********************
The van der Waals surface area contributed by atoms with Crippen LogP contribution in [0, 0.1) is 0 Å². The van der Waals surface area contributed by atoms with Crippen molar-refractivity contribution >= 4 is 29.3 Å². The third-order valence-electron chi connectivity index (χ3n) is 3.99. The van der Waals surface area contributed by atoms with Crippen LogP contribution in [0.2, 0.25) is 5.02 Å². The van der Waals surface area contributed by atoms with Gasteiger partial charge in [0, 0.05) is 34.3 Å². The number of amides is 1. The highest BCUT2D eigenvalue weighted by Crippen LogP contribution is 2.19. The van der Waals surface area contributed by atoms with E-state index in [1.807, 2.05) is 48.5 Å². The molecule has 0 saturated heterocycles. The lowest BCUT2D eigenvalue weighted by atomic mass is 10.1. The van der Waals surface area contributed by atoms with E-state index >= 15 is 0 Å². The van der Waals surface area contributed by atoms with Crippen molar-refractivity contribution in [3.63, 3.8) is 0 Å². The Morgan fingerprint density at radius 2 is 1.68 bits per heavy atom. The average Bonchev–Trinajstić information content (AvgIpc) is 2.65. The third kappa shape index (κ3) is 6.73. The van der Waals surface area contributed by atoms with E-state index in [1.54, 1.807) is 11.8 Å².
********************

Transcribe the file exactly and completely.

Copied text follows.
The van der Waals surface area contributed by atoms with Crippen LogP contribution in [0, 0.1) is 0 Å². The van der Waals surface area contributed by atoms with Crippen molar-refractivity contribution >= 4 is 29.3 Å². The third-order valence-electron chi connectivity index (χ3n) is 3.99. The van der Waals surface area contributed by atoms with Crippen LogP contribution in [0.2, 0.25) is 5.02 Å². The van der Waals surface area contributed by atoms with Gasteiger partial charge in [0, 0.05) is 34.3 Å². The number of amides is 1. The highest BCUT2D eigenvalue weighted by Crippen LogP contribution is 2.19. The van der Waals surface area contributed by atoms with E-state index in [1.807, 2.05) is 48.5 Å². The molecule has 0 saturated heterocycles. The lowest BCUT2D eigenvalue weighted by atomic mass is 10.1. The van der Waals surface area contributed by atoms with E-state index >= 15 is 0 Å². The van der Waals surface area contributed by atoms with Crippen molar-refractivity contribution in [3.63, 3.8) is 0 Å². The Morgan fingerprint density at radius 2 is 1.68 bits per heavy atom. The average Bonchev–Trinajstić information content (AvgIpc) is 2.65. The third kappa shape index (κ3) is 6.73. The van der Waals surface area contributed by atoms with E-state index in [1.54, 1.807) is 11.8 Å².